Pre-workout supplements: Power up or placebo powder?

Man reading a supplement bottle

While getting ready for a workout, there are a few things you might need. Water bottle? Check. Headphones? Charged. Shoes? Tied. One scoop of pre-workout to get you going? Wait. What?

Pre-workouts are dietary supplements taken before exercising to give you a boost during the workout. The goal behind pre-workouts is to be ergogenic – meaning to enhance performance and/or recovery. But as with every dietary supplement, the question should be raised: do pre-workouts really work? 

We teamed up with orthopaedic surgeon Matt Tao, MD, and Sports Medicine program coordinator Rusty McKune, ATC, to shed some light on pre-workouts and the science behind them.

What is a pre-workout?

A pre-workout is a supplement taken before a workout to improve performance. Most pre-workouts come in a powdered form – similar to protein powder. The goal of these supplements is to help increase energy, improve stamina and build muscle.

What is in a pre-workout?

Pre-workouts include a special blend of ingredients unique to each brand. It is wise to evaluate the ingredient list as athletes, particularly collegiate and professional, are responsible for what they put in their bodies. Also, the marketing around pre-workout supplements is prone to unsubstantiated claims.

What works?

Although the hype is a given when it comes to pre-workouts, there certainly is good data behind some of these supplements. Below is a list of some of the common and research-backed ingredients you may see on the bottle.

Performance enhancement:

  • Water/sports drinks – Hydration is key. Limit the loss of body mass due to sweating, which is critical to maintain exercise performance 
  • Carbs – Maintain intake to preserve glycogen stores
  • Caffeine – Ergogenic aid for aerobic and anaerobic exercise. Caffeine helps increase energy expenditure and promotes weight loss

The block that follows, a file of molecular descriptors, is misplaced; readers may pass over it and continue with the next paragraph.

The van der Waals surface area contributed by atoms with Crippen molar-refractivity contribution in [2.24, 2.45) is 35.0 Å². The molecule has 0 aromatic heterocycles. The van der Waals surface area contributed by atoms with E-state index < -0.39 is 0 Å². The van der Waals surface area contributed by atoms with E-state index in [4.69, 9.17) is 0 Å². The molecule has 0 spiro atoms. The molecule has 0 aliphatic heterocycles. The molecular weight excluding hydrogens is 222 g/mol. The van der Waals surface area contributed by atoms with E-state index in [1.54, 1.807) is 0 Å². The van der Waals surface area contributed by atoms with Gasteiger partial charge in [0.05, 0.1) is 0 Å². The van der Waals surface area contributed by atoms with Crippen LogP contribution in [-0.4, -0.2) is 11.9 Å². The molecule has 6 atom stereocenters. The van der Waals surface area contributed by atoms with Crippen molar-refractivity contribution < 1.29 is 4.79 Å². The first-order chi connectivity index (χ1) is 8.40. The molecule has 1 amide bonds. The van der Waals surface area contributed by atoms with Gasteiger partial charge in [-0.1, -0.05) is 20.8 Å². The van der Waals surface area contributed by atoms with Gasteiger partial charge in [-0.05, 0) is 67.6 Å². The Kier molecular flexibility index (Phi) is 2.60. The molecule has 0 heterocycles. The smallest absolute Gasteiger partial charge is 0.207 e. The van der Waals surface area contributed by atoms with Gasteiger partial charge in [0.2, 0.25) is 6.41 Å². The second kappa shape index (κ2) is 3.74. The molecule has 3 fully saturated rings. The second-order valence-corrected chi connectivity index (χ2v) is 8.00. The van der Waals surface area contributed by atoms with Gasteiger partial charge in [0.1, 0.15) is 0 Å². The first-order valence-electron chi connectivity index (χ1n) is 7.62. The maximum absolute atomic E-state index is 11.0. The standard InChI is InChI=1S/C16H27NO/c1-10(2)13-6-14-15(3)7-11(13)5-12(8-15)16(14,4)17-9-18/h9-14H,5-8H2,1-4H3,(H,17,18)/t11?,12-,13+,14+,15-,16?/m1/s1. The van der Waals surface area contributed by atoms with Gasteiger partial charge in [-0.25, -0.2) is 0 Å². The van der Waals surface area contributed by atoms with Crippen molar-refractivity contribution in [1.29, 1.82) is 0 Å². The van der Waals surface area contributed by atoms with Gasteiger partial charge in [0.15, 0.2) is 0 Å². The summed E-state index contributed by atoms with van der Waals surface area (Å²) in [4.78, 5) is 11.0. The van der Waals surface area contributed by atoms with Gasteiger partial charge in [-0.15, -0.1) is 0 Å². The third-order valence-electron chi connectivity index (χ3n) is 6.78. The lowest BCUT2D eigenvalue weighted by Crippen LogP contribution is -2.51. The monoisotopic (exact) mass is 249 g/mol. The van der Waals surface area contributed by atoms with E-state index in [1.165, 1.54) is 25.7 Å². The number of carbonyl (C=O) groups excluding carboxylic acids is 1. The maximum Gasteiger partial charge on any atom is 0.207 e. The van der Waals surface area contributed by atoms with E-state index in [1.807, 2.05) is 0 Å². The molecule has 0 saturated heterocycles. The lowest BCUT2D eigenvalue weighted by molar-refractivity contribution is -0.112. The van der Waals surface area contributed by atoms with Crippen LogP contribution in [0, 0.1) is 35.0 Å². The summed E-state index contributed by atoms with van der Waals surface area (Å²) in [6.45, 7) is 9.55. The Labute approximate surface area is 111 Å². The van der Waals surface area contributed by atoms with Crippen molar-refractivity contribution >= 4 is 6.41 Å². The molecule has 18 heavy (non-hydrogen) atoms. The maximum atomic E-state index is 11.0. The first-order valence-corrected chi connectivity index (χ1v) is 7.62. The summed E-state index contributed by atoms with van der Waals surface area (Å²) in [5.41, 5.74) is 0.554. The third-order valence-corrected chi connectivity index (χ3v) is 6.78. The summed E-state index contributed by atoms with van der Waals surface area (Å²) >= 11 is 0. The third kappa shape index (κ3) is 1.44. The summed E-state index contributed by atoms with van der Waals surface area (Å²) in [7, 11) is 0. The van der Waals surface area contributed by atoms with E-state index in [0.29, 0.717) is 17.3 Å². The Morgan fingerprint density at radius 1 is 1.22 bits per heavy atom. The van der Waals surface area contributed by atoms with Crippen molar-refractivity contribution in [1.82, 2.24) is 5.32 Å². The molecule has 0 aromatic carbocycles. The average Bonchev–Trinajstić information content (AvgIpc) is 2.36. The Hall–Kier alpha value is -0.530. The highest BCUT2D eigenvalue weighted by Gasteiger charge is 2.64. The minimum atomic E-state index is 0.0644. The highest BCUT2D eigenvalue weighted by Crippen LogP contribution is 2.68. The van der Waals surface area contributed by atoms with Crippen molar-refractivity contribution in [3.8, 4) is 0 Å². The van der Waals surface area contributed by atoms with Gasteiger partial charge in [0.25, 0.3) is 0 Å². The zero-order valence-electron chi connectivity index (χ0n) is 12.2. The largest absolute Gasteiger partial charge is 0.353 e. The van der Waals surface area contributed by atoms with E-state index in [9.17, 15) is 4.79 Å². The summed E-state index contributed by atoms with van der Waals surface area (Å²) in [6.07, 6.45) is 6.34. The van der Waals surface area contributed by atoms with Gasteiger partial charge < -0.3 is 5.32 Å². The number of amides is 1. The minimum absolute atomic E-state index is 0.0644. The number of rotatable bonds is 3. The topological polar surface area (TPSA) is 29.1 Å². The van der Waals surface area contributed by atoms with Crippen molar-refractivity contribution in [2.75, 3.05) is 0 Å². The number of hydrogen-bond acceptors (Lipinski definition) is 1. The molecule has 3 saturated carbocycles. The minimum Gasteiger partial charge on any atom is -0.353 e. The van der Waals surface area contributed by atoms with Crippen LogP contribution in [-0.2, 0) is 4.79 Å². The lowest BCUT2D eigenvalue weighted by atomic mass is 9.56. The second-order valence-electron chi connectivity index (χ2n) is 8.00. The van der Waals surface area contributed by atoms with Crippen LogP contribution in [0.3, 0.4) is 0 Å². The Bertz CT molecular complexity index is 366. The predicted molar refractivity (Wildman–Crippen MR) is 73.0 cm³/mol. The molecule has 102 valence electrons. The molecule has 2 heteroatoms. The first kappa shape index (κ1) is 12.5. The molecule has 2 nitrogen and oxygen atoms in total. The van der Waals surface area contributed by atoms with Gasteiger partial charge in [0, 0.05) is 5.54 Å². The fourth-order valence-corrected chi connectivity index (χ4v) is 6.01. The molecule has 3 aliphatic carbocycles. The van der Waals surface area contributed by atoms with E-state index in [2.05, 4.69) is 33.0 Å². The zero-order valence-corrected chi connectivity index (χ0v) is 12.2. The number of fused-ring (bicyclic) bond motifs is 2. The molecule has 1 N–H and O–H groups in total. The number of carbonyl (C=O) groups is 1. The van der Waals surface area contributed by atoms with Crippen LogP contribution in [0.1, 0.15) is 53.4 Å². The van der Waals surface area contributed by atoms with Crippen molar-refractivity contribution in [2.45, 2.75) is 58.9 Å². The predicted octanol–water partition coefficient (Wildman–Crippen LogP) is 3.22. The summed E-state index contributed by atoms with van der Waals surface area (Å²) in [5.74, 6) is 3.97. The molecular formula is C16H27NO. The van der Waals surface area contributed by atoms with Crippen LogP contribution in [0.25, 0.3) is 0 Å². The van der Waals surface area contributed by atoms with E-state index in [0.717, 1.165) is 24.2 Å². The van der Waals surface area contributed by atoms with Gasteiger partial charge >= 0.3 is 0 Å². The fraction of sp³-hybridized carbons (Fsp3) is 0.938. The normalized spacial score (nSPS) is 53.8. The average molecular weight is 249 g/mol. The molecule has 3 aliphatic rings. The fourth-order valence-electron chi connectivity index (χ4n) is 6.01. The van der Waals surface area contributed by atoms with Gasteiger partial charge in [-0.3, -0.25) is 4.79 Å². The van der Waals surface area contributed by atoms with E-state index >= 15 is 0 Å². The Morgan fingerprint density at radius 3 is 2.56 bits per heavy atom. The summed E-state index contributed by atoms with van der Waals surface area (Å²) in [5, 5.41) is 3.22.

• Sodium bicarbonate (i.e. baking soda) – Effective way to buffer acidity for high-intensity exercise 
  • Beta-alanine (nonessential amino acid) – Some evidence for performance benefit in terms of improving training volume and muscle mass 
  • Phosphate – May improve aerobic and anaerobic capacity

 Muscle building:

  • Protein – Higher amounts of protein are required for exercising individuals (1.4 – 2.0 grams/kg body weight/day)
  • Creatine – One of the most effective supplements to increase high-intensity exercise capacity and muscle mass
  • Essential amino acids (EAA) – Nine separate amino acids, branched-chain amino acids (BCAA) have been highlighted for their role in muscle protein synthesis
  • HMB (metabolite of amino acid leucine) – During resistance training, 1.5 to 3 grams/day can lead to increased muscle mass
Visit the Sports Medicine page to learn more about the different programs we offer or call us at 800.922.0000 to schedule an appointment.

What are some downsides?

While there are some great benefits to taking pre-workouts, there are some things to consider. Dr. Tao suggests making sure the product is National Sanitation Foundation (NSF) certified, ensuring quality control and safety. Here are a few specific things to watch out for: 

  • Creatine - When using creatine, you should have normal kidney function and stay well hydrated 
  • Caffeine - The effect of caffeine varies from person to person. Be aware that some pre-workouts have a significant amount of caffeine, up to 300 mg, which is equal to three cups of coffee. If you have a heart condition or are sensitive to caffeine, speak with your physician before taking products with large amounts of caffeine
  • Beta-alanine - Particularly known to cause itching and tingling due to its effect on certain nerves and cells within the body. Although short-lived, some people find it quite bothersome
  • Niacin - Flushing is common from niacin. This is fairly benign but can also be bothersome 

 When taking any new supplement, consider speaking to a doctor or health care professional.

How can I maximize my workouts?

Using a pre-workout may seem like a magic bullet, however, there is no substitute for an appropriate training foundation. The cornerstones of athletic performance are a well-balanced diet, smart training and proper rest. No pre-workout or supplement will make up for deficits in these areas. 

Before choosing to use a pre-workout, McKune suggests considering these questions:

  • Why am I using a pre-workout?
  • Do I need a pre-workout?
  • Are these pre-workout supplements legal?

If there is any concern about your workouts, consider going over your diet, training program and rest. Go over each aspect and make adjustments as needed. If all are in order, a pre-workout can provide a boost to your workouts and help you reach your goals.